Washington, DC – Congress can more effectively spur private sector innovation in energy technologies by taking a new approach that better utilizes federal dollars, according to Advanced Energy Economy (AEE), the voice for a strong U.S. advanced energy industry.
In testimony before the U.S. House of Representatives Subcommittee on Energy Science, Space and Technology, AEE called on Congress to utilize a core set of principles to reorient federal financial support to more effectively encourage private sector innovation and promote a secure, clean and affordable energy future.
“New energy technologies face a series of structural market barriers to entry. As such, the federal government needs to continue to play a vital role in supporting new energy technologies, products and services,” Malcolm Woolf, AEE senior vice president for policy and government affairs, told the subcommittee. “Just as the Internet economy transformed society in ways we did not expect, the advanced energy economy is creating dramatic new opportunities for economic growth in the United States and around the world.”
Advanced energy is a vital part of America’s 21st century growth story. In 2011, global revenue from advanced energy reached nearly $1.12 trillion, according to a landmark survey commissioned by Advanced Energy Economy Institute, AEE’s educational and charitable affiliate. The global advanced energy industry is larger, by revenue, than pharmaceutical manufacturing, and roughly two-thirds the size of telecommunications.
In his testimony, Mr. Woolf outlined the key principles that policymakers should consider as they develop energy policies that drive new domestic energy production.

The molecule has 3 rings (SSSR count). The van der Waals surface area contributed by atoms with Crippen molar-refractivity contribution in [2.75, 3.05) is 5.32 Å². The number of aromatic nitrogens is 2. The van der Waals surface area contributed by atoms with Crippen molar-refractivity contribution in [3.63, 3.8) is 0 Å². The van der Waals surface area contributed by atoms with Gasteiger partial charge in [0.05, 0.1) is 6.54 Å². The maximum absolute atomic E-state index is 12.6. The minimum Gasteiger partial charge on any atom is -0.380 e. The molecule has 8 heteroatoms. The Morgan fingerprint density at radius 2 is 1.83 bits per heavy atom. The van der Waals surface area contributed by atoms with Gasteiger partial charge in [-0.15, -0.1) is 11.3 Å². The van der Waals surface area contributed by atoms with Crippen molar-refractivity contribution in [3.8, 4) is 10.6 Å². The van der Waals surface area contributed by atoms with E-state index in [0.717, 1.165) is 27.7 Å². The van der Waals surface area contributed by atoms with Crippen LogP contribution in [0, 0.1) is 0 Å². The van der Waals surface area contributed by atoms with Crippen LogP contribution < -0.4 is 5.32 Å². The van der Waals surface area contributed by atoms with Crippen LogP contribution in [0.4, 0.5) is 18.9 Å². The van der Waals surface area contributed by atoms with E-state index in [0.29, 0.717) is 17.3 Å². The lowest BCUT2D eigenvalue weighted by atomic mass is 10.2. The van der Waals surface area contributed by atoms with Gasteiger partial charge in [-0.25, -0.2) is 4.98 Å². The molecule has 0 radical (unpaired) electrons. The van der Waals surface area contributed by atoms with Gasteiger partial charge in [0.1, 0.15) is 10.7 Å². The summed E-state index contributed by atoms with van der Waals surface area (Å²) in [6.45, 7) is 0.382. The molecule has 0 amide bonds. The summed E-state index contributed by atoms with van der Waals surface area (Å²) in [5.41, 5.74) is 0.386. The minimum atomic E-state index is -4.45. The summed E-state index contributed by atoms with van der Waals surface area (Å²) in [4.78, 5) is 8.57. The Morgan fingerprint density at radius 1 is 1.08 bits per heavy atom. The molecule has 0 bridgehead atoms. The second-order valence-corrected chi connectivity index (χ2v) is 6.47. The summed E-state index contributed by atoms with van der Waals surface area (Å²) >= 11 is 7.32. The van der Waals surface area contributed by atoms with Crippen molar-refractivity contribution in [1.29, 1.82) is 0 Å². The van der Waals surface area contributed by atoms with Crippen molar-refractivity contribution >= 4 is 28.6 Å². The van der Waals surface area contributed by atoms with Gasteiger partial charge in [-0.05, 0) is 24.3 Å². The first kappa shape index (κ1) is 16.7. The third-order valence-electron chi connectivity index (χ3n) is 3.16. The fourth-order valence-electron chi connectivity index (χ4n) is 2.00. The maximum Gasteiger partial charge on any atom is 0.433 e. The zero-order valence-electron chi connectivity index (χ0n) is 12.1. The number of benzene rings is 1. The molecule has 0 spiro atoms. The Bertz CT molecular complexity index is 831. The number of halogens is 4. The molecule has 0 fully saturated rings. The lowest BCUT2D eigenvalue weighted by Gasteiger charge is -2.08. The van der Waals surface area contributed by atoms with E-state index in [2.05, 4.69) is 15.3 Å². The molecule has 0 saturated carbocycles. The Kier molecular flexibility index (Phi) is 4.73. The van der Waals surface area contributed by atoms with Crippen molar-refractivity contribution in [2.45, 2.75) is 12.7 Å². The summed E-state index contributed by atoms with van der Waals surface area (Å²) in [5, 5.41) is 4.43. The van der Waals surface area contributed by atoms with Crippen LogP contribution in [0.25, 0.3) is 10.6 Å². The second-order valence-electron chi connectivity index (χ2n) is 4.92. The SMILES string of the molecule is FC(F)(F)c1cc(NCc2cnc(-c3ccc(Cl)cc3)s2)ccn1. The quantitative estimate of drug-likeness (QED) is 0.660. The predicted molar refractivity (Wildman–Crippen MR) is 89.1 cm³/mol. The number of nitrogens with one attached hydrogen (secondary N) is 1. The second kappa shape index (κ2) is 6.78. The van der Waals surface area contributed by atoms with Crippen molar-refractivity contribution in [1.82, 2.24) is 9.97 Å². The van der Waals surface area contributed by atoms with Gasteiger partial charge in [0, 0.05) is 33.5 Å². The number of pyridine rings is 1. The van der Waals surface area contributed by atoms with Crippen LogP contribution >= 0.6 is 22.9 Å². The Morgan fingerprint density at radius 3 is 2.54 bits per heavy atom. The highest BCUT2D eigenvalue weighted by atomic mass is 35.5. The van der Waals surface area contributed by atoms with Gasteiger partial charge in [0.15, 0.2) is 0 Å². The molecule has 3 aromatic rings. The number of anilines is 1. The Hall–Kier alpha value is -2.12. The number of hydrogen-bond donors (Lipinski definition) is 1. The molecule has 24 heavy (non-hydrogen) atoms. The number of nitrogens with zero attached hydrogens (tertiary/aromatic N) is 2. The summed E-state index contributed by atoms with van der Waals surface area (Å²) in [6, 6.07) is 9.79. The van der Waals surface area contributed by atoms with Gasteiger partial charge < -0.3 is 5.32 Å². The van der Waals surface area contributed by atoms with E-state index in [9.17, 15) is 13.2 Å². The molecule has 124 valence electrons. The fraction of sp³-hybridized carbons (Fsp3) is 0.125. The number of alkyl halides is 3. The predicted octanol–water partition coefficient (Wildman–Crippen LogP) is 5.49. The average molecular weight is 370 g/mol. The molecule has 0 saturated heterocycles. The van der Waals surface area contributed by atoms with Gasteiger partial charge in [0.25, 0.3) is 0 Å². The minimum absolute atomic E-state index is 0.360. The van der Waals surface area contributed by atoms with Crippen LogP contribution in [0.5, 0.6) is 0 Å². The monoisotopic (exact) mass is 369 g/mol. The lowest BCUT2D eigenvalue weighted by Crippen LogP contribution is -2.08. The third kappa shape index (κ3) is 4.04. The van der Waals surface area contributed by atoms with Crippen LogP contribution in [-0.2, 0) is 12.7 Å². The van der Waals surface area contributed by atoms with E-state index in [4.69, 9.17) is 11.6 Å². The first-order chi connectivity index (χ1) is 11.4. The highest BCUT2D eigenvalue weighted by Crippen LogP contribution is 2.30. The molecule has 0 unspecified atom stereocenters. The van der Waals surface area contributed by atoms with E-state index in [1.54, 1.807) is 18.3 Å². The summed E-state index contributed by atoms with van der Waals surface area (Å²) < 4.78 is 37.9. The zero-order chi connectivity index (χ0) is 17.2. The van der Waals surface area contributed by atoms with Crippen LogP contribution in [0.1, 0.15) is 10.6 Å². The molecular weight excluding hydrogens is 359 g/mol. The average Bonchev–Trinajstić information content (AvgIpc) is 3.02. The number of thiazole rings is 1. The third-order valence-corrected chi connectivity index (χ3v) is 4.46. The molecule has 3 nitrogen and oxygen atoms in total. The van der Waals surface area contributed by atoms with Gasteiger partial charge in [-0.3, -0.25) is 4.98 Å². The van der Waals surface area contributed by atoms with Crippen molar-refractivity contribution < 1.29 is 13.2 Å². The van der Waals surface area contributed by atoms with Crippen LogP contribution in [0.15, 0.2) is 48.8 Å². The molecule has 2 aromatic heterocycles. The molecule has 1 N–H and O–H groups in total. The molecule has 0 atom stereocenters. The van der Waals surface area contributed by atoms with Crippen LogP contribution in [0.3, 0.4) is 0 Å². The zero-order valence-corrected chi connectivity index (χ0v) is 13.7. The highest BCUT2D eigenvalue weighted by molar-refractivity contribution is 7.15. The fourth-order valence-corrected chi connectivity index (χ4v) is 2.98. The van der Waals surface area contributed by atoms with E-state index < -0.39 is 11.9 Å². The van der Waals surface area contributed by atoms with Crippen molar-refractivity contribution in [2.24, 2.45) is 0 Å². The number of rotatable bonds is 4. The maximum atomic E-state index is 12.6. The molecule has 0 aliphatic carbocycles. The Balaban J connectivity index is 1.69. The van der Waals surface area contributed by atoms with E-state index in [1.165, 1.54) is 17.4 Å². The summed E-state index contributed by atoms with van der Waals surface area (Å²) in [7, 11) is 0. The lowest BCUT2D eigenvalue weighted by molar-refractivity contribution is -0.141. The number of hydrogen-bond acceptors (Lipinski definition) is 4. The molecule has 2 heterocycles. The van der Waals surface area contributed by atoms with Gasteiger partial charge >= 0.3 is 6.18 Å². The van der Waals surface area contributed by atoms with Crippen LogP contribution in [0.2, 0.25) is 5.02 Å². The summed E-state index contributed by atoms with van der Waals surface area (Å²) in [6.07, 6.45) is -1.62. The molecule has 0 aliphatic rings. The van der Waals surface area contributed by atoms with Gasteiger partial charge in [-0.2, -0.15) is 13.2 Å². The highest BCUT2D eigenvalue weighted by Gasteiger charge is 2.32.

- Be targeted: limit federal funds to where innovation is needed to build a more secure, clean and affordable energy future. Federal energy programs should only be provided where there is an essential public purpose. Rather than providing permanent support to mature technologies that already have significant market penetration, the federal government’s role should be limited to driving innovation and commercializing the next generation of technologies, products and services that promise public benefits.
- Sunset or automatically update provisions when market-based objectives are achieved. No company or technology should be entitled to permanent subsidies or investments. When left in place too long, tax incentives distort price and market signals and ultimately create barriers to entry for new technologies. Therefore, such incentives should remain in place only long enough to achieve a measurable, market-based objective that represents a point at which emerging technologies have reached sufficient maturity that they should stand on their own.
- Provide stability and certainty for businesses and investors. Businesses and investors need certainty to make the investments and set the plans necessary to grow. Rules that change frequently or unpredictably are disruptive to markets and harmful to the businesses, investors, and consumers participating in them.
- Be technology neutral to support all forms of advanced technology. Many of today’s energy policies were written by Congress with one sector in mind, even favoring a single technology. Such an approach distorts market signals and puts the weight of Congress behind investment decisions. This is inefficient and imposes unnecessary risk to taxpayers.
“The bottom line is different forms of government support and tools are needed to help overcome different market hurdles,” Mr. Woolf told lawmakers. “AEE suggests a fresh approach whereby we refocus the federal energy outlays on a core public purpose – promoting innovation to give the United States energy that is secure, clean and affordable.”
For a full copy of the testimony, please visit http://www.aee.net/news/press-releases.
About Advanced Energy Economy
Advanced Energy Economy is a national association of businesses and business leaders who are making the global energy system more secure, clean, and affordable. AEE’s mission is to influence public policy, foster advanced energy innovation and business growth, and provide a unified voice for a strong U.S. advanced energy industry. For more information, please visit www.aee.net.
Contact: Kelley Vendeland, Advanced Energy Economy
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